The police response to civil unrest in Ferguson, MO, brought to public attention the “militarization of the police.” The irony is that rioting and looting of the sort that took place around the edges of the legitimate protests in Ferguson is one of the events in which a more robust police presence is appropriate. What got lost in the discussion was the far more common use of “militarized” police.
Once upon a time, the local authorities responded to trouble by calling the National Guard. https://www.youtube.com/watch?v=VwcJ5WQSamQ. Then a lot of “civil unrest” hit American cities in the 1960s-1970s: riots, rock concerts run amok like Altamont https://www.youtube.com/watch?v=0qTKsylrpsg, holed-up radicals http://www.nbcnews.com/video/dateline/32129377#32129377, hostage situations, and just crazy people packing a lot of fire-power.
Police department Special Weapons and Tactics (SWAT) teams became common after the Los Angeles Police Department (LAPD) pioneered them in 1967. Subsequent events multiplied the demand and the occasions on which they might be used. The Columbine school massacre in 1999, the 9/11 terrorist attacks in 2001, and the escalating violence of the war on drugs all argued for a more militarized police force as the first-responders to unimaginable dangers. The Department of Homeland Security, which is now headquartered at the old St. Elizabeth’s Hospital in Washington, DC, has poured $35 billion into up-arming local police forces. Some of the results are so ludicrous that they attract even media attention: armored vehicles (MRAPs) that were produced to respond to IEDs in Iraq, and helicopter gun-ships.
Far more important, however, have been the militarization of attitudes among police officers. Incessant talk of policemen as the front-line soldiers in “wars” on crime, drugs, or terror combines with training in military tactics to create the ideal of a “warrior cop.” One can’t help but wonder if police officers start to think of citizens as a foreign enemy. This is far removed from the boiler-plate slogan “to serve and protect.” Radley Balko, author of Overkill: The Rise of Paramilitary Police Raids (Cato Institute Press, 2006) and The Warrior Cop: The Militarization of America’s Police Forces (PublicAffairs, 2013), warned of the danger long before it began to make headlines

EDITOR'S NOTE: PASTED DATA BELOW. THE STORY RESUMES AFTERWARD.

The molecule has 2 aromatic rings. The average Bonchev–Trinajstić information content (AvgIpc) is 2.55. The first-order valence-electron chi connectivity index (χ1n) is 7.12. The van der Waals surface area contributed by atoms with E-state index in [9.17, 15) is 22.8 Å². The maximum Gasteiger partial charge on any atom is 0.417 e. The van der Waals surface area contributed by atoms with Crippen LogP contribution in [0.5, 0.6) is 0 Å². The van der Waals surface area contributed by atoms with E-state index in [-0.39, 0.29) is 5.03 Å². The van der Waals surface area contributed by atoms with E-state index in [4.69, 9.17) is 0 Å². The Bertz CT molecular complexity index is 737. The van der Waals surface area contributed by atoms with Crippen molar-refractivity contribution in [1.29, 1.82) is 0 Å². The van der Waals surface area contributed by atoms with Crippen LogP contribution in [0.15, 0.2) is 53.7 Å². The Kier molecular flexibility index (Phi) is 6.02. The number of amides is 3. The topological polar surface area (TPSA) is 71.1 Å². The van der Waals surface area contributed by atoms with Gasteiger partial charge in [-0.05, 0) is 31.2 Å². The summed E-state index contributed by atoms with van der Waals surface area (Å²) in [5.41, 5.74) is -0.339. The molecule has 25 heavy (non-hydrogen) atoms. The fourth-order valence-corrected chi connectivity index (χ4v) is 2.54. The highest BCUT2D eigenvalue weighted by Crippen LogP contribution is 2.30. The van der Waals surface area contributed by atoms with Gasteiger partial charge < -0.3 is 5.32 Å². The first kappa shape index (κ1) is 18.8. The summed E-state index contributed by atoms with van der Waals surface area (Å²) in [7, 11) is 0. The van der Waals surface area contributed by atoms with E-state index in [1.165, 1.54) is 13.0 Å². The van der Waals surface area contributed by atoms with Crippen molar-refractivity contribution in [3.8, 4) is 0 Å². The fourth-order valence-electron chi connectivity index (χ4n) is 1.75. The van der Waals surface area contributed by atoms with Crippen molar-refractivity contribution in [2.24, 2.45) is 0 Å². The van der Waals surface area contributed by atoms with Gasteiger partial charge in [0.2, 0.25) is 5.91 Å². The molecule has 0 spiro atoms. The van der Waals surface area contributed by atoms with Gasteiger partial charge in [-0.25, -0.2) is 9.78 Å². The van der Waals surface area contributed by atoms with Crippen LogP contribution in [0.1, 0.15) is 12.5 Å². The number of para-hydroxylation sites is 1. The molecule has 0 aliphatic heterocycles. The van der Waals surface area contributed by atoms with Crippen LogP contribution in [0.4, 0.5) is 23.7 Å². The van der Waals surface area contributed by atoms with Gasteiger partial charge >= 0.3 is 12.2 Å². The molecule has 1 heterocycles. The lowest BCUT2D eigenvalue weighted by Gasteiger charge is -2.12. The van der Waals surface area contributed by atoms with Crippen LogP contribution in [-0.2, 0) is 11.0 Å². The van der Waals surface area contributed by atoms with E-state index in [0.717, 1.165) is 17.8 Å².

One thing that alarms observers has been the conversion of SWAT teams from a sensible “extreme case” response into a common feature of policing. The American Civil Liberties Union (ACLU) estimates that SWAT team raids take place on an average of 124 times a day. Some observers wonder if having the capacity to conduct such operations creates a pressure to use it. The vast majority of SWAT operations now occur in support of drug searches. Apparently, theory holds that when policemen looking like big fighting insects bust down the door, suspected criminals will be too petrified to destroy the evidence by flushing it down the toilet. Carried to an extreme, these operations have included raids on illegal barbershops, cockfights, Tibetan monks on a peace pilgrimage in Iowa, and a guy who bet too much on a college football game. Several dozen people have been killed during these raids, although the most common victim is a family dog shot by amped-up policemen responding to incessant barking. (But who hasn’t felt that impulse in the middle of a summer night?) “The militarization of America’s police,” The Week, 1 August 2014, p. 11.)
The well-known gap between the American citizens and the military that protects them from foreign dangers, the broad reach of NSA communication searches, and the militarization of policing raise questions about the direction in which American democracy is headed.